"I really wanted it to work for him, and be a memorable album."
David Bowie recalls the recording of the 'Transformer' LP
during the shooting of the BBC's all-star 'Perfect Day' video.
They'll bury you in velvet, And place you underground...
"I was petrified that he said yes he would like to sort of work with me in a producer capacity, because I had so many ideas and I felt so intimidated by my knowledge of the work that he had already done. And, even though there was only that short time between us, it seemed like Lou had this great legacy of work." - David Bowie on the terrifying prospect of producing Lou Reed.
ITV in the UK are scheduled to show the latest in the third 'Classic Albums' series: Lou Reed's 'Transformer'. Released commercially last month on DVD and video through Eagle Vision, 'Transformer' is due for broadcast here in the new year. The documentary really is a treat for Lou Reed fans, and it's a fascinating look at the recording techniques of the early Seventies, and at the formidable Bowie/Ronson production team.
"I never had kids screaming at me particularly. They'd scream at David,
not at me...Me they would throw syringes and joints on the stage."
Including exclusive interviews with Lou, and new acoustic performances of songs from the album by him, the documentary follows Lou's career from the early days with Andy Warhol and The Velvet Underground, illustrated with rare footage of both. There are also interviews with some of the Warhol 'Superstars' that populate songs like 'Walk on the Wild Side', such as Holly Woodlawn and Joe Dallesandro and other characters from The Factory such as Gerard Malanga.
'Transformer' also uses rare archive footage and interviews with David Bowie and Mick Ronson (all the grabs in this item are taken from it), and talks to the original engineer Ken Scott. As we mentioned in our 'Hunky Dory' piece on Monday, you will know the name Ken Scott as co-producer with David of 'Hunky Dory', 'Ziggy Stardust', 'Aladdin Sane' and 'Pin-Ups'.
"Woody, you stay here. Me 'n Ronno are just nipping back to
last year to do Lou's album." A rare bit of backstage footage
of Ziggy and the Spiders from the 'Transformer' documentary.
As is the normal format for programmes in this series, Scott and Reed re-visit the original multi-track master tapes and dissect the construction of some of the songs. Particularly thrilling moments include an emotional a cappella playback of David's incredible 'Satellite of Love' backing vocals (a vocal line that none of the cover versions of the song have dared attempt) and an amusing focus on David's highly camp, Warholesque counterpoint to Lou's character in 'New York Telephone Conversation'.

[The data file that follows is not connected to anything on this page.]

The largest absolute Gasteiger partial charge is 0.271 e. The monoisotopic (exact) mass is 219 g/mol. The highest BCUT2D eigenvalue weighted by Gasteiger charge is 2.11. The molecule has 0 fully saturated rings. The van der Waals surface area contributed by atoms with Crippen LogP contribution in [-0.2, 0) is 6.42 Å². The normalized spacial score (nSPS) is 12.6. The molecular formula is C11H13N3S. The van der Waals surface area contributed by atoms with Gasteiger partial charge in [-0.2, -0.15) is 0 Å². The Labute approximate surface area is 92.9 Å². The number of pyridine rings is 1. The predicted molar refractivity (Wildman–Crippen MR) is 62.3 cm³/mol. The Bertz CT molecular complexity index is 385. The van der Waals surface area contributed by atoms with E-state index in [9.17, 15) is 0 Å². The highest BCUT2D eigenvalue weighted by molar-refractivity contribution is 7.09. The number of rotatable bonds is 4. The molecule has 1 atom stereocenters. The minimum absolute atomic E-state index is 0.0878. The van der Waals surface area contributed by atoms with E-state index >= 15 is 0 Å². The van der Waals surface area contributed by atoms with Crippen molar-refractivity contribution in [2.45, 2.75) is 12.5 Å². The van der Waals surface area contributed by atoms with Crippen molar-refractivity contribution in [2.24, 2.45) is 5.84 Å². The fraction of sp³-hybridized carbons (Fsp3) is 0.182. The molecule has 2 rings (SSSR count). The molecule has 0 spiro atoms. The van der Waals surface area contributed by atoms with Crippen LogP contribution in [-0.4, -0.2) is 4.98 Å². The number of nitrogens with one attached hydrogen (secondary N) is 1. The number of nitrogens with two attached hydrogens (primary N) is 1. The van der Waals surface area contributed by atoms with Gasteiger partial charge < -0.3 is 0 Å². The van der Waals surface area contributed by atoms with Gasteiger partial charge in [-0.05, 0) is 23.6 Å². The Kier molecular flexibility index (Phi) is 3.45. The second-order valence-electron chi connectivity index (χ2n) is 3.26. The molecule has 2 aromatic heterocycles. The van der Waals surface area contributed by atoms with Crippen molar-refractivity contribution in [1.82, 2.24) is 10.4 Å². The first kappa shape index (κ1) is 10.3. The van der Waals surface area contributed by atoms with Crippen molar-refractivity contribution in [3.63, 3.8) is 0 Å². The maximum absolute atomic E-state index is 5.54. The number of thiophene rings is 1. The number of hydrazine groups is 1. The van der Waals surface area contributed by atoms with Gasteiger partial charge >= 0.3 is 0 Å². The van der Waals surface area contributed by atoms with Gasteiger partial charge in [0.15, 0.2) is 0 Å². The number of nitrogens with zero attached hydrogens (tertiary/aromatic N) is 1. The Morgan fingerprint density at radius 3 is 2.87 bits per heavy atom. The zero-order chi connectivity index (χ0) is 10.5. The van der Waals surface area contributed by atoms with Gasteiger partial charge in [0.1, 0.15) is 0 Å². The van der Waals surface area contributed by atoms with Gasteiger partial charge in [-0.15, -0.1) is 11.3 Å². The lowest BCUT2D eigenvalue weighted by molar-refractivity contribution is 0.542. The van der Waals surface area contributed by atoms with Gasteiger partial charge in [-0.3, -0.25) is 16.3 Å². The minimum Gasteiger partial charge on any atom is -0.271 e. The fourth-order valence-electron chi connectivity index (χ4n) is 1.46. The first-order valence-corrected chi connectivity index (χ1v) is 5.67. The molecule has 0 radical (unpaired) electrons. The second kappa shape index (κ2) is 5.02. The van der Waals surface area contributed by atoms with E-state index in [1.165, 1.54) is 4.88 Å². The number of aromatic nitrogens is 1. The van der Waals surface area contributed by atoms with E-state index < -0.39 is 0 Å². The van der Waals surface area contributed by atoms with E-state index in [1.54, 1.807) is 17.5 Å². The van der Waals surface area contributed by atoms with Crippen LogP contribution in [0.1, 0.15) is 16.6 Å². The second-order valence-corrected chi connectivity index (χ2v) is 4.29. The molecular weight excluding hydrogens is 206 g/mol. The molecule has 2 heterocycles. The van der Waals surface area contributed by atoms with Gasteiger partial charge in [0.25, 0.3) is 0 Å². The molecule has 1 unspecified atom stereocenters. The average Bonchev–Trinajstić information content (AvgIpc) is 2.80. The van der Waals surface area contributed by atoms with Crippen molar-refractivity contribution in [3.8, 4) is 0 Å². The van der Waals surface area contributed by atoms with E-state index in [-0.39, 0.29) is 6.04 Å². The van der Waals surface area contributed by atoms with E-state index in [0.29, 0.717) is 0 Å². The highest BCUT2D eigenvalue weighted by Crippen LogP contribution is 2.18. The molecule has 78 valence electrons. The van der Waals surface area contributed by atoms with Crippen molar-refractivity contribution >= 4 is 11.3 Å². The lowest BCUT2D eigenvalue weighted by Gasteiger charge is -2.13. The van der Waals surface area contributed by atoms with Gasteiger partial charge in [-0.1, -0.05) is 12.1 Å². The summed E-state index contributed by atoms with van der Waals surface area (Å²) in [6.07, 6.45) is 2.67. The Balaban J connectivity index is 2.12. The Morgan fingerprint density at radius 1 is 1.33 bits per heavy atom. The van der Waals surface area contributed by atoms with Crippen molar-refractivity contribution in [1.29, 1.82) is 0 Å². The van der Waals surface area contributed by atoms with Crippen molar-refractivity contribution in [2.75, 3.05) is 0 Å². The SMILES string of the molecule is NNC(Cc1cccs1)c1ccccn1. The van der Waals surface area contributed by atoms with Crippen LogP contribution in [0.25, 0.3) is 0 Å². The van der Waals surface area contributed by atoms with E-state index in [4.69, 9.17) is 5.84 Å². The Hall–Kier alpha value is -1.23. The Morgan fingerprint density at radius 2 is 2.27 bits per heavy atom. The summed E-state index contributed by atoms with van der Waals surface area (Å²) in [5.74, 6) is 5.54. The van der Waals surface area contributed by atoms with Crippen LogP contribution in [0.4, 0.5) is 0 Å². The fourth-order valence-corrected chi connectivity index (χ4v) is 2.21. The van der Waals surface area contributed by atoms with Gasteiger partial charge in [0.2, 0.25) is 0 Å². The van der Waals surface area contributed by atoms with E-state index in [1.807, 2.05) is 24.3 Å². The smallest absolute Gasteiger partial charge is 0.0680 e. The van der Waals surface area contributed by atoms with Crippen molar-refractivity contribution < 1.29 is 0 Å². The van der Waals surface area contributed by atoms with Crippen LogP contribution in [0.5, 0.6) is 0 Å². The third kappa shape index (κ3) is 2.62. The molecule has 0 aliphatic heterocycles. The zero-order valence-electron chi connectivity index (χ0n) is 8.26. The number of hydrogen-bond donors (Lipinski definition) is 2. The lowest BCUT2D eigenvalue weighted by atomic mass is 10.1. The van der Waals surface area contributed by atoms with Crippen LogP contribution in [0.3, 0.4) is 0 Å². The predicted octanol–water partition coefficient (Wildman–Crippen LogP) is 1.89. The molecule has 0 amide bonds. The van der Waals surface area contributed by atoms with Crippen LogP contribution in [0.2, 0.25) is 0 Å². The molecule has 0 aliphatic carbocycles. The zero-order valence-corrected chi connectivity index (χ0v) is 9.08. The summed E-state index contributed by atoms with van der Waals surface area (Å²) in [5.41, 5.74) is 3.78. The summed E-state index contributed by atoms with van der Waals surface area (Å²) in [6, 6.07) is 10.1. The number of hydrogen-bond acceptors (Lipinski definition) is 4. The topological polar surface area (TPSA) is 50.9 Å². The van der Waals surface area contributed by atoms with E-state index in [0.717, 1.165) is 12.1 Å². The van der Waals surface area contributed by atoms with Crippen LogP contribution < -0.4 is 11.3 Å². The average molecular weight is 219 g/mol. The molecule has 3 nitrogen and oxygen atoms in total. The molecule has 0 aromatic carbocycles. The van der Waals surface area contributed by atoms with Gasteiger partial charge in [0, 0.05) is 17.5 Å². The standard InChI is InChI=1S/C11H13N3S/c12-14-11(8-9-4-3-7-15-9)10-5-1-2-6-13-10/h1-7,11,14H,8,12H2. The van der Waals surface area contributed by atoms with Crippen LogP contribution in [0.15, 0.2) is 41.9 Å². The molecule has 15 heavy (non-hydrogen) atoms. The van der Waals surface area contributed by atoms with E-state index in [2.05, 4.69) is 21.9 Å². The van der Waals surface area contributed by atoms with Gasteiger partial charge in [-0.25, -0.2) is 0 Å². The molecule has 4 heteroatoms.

Elsewhere, Mick Rock talks about the iconic 'Transformer' album cover he was responsible for, and makes a few observations on the whole scene in the way that only such a valuable eye-witness can. Herbie Flowers demonstrates how one of the most famous riffs in popular music, the bassline to 'Walk on the Wild Side', was recorded, and Musician Dave Stewart tells of Lou Reed?s musical influence as do musician Lenny Kaye, editor of Rolling Stone David Fricke, biographer Timothy Greenfield-Sanders and journalist Tony Stewart.
"So David...I'll play at your 50th if you do 'White Light, White Heat'
on your next few tours." Lou 'n' David contemplate a bright future.
There can't be many reading this not already familiar with this classic recording. Originally released 29 years ago on December 8th, an example of its lasting endurance is the fact that it recently re-entered the Top 20 Album Chart in the UK when it was re-issued as a budget price compact disc.
Reading like a Lou Reed greatest hits package, the original album boasts at least four all-time classic rock songs in: 'Vicious', 'Perfect Day', 'Walk on the Wild Side' and 'Satellite of Love'. And, apart from these, the documentary also looks at 'I'm So Free', 'Andy's Chest', the aforementioned 'New York Telephone Conversation', 'Make Up' and 'Goodnight Ladies'. Sadly there is no mention of David's contribution to the song 'Wagon Wheel' for which he is generally reckoned to be an un-credited co-writer of.
'Transformer' DVD cover.
If 'Transformer' isn't scheduled for a television broadcast in your territory, you may want to treat yourself to the DVD anyway, as it contains extra interview footage not included on either the video or the TV broadcast. Even if you aren't a fan of Lou Reed's work (?????), 'Transformer' is worth checking out for the occasional glimpses of the ghost of Ziggy that are scattered throughout.